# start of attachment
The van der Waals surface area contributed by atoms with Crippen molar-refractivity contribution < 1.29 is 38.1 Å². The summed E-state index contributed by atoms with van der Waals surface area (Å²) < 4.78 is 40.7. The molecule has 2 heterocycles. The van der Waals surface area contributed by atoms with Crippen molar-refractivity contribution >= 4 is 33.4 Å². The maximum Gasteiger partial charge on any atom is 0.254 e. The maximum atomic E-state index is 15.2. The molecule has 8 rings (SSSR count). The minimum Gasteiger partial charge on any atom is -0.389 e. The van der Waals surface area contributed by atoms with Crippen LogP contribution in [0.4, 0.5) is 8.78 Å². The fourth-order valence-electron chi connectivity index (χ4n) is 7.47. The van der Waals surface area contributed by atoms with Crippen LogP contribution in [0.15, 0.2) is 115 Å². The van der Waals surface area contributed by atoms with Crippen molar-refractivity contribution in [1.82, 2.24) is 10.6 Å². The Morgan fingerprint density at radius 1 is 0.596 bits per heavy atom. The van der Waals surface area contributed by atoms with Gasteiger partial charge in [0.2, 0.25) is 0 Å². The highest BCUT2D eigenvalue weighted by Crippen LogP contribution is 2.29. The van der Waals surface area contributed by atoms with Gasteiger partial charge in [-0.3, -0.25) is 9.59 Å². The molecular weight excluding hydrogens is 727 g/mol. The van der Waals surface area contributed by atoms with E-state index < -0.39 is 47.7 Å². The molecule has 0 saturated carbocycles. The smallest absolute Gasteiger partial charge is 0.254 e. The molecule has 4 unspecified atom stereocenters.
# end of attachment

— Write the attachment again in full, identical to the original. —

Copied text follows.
The van der Waals surface area contributed by atoms with Crippen molar-refractivity contribution < 1.29 is 38.1 Å². The summed E-state index contributed by atoms with van der Waals surface area (Å²) < 4.78 is 40.7. The molecule has 2 heterocycles. The van der Waals surface area contributed by atoms with Crippen molar-refractivity contribution >= 4 is 33.4 Å². The maximum Gasteiger partial charge on any atom is 0.254 e. The maximum atomic E-state index is 15.2. The molecule has 8 rings (SSSR count). The minimum Gasteiger partial charge on any atom is -0.389 e. The van der Waals surface area contributed by atoms with Crippen LogP contribution in [0.4, 0.5) is 8.78 Å². The fourth-order valence-electron chi connectivity index (χ4n) is 7.47. The van der Waals surface area contributed by atoms with Crippen LogP contribution in [0.15, 0.2) is 115 Å². The van der Waals surface area contributed by atoms with Crippen molar-refractivity contribution in [1.82, 2.24) is 10.6 Å². The Morgan fingerprint density at radius 1 is 0.596 bits per heavy atom. The van der Waals surface area contributed by atoms with Gasteiger partial charge in [0.2, 0.25) is 0 Å². The highest BCUT2D eigenvalue weighted by Crippen LogP contribution is 2.29. The van der Waals surface area contributed by atoms with Gasteiger partial charge in [-0.3, -0.25) is 9.59 Å². The molecular weight excluding hydrogens is 727 g/mol. The van der Waals surface area contributed by atoms with E-state index < -0.39 is 47.7 Å². The molecule has 0 saturated carbocycles. The smallest absolute Gasteiger partial charge is 0.254 e. The molecule has 4 unspecified atom stereocenters.